She comes from the remote settlement of Utopia in central Australia, home to many of Australia's foremost Indigenous artists, including Gloria's renowned aunt, Emily Kame Kngwarreye, the most famous and accomplished female Indigenous artist Australia has produced.

Gloria and her family members first became interested in art making by participating in the Utopia Women's Silk Batik Group introduced in 1977, and which became the inspiration for the artists and a tremendous success both in Australia and overseas. Another successful project introduced in 1988 taught the artists to paint with acrylics on primed, stretched canvas.

As demand for art from Utopia grew, so did Gloria's career. She exhibited in France, Germany, the United Kingdom, Belgium, the Netherlands, Italy, the USA and Japan, as well as in regional and commercial galleries throughout Australia.

In addition to her paintings of bush medicine leaves, that became one of the most popular styles in Indigenous art, Gloria also paints the Thorny Mountain Devil Lizard Dreaming, Grass Seed, Pencil Yam, Emu, Bean, Small Brown Grass and Body Paint dreamings.

She still does medicine leaf paintings but in recent years she has produced massive 'Big Leaf' paintings, executed with giant brush strokes that mix colour on the canvas to gain a variety of unique effects.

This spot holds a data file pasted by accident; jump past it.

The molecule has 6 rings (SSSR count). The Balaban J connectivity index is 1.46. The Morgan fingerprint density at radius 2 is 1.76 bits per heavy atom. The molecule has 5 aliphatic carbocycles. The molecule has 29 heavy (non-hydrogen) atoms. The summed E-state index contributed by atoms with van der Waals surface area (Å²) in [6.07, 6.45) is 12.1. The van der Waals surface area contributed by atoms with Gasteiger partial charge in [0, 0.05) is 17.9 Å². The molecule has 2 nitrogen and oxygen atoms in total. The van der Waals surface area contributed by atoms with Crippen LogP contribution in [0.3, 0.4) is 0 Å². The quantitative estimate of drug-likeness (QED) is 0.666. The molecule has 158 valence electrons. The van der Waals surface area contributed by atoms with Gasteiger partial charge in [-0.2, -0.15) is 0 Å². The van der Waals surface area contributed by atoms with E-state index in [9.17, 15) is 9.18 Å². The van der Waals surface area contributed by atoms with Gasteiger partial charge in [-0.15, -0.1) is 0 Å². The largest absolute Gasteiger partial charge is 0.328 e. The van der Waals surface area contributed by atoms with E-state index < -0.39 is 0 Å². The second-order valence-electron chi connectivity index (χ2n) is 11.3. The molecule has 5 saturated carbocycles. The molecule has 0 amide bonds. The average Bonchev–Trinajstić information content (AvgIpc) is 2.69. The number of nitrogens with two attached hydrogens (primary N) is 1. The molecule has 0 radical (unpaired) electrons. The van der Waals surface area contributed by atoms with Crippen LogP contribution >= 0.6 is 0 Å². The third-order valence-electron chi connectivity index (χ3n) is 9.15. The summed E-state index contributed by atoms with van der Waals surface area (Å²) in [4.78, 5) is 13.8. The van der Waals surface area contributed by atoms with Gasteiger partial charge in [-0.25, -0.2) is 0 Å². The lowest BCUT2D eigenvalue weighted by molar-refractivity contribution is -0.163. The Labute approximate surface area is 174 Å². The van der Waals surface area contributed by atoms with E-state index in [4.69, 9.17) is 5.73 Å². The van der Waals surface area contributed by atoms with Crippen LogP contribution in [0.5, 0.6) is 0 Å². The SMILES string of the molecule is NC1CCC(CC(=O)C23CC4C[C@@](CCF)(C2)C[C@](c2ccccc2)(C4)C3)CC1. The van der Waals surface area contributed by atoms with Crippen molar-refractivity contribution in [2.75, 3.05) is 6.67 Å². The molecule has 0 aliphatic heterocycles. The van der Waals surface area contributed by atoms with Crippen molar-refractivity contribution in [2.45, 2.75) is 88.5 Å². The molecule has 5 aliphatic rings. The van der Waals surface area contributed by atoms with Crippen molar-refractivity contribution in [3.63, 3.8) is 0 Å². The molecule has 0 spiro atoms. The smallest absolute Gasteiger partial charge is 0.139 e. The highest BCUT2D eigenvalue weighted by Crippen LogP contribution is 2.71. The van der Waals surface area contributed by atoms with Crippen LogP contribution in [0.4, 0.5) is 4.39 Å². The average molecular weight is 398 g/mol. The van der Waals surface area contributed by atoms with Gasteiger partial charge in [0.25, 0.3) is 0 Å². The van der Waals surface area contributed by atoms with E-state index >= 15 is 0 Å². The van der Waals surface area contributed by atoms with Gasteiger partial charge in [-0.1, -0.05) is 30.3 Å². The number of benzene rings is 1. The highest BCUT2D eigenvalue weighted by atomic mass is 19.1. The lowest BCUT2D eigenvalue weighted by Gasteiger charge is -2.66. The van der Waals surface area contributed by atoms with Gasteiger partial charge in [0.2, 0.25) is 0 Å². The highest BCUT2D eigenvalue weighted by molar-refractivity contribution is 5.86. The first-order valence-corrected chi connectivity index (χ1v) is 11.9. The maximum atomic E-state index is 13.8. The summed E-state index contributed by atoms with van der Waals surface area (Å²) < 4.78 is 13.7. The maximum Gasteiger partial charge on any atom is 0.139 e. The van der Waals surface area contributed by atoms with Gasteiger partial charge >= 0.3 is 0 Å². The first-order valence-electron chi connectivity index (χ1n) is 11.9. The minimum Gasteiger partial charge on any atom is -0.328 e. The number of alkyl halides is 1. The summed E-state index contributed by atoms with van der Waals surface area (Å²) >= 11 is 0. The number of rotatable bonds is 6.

Jeannie Petyarre (Pitjara) was born in 1951 at Boundary Bore, a small Aboriginal outstation in the Utopia region of Central Australia, into a family of distinguished Indigenous artists. She is the niece of Emily Kame Kngwarreye sister of Rosemary Petyarre and the sister of Gloria, Kathleen, Ada Bird, Violet, Myrtle and Nancy Petyarre.

Jeannie was introduced to modern art mediums through her involvement in two highly successful community projects in Utopia in the late 1970s and 1980s. The first introduced the women of Utopia to silk batiks. The second introduced them to canvas and acrylic paints.

She was encouraged by her aunt, Emily Kame Kngwarreye, to continue to paint her family’s “Yam Dreaming”, a particular potent Dreaming for the women of Utopia, and which was passed down to her from her father’s side. The yam is prized by Aborigines for its medicinal properties and Jeannie depicts its seeds, leaves and flowers in their various stages of growth. She also depicts the awelye ceremonies in which the women participate to honour their ancestors.

Typical of Utopian artists, Jeannie makes great use of colour and her work is characterised by vibrant designs.

 

Mary Dixon Nungarrayi was born in 1958 near Town Bore Creek, east of Papunya, and grew up in the area around Haast Bluff, which she regards as her country. She later moved to Mt Liebig to be closer to Walpiri country where her native language, Wilpiri, is spoken. She started painting in the mid 1980s for Papunya Tula Artists.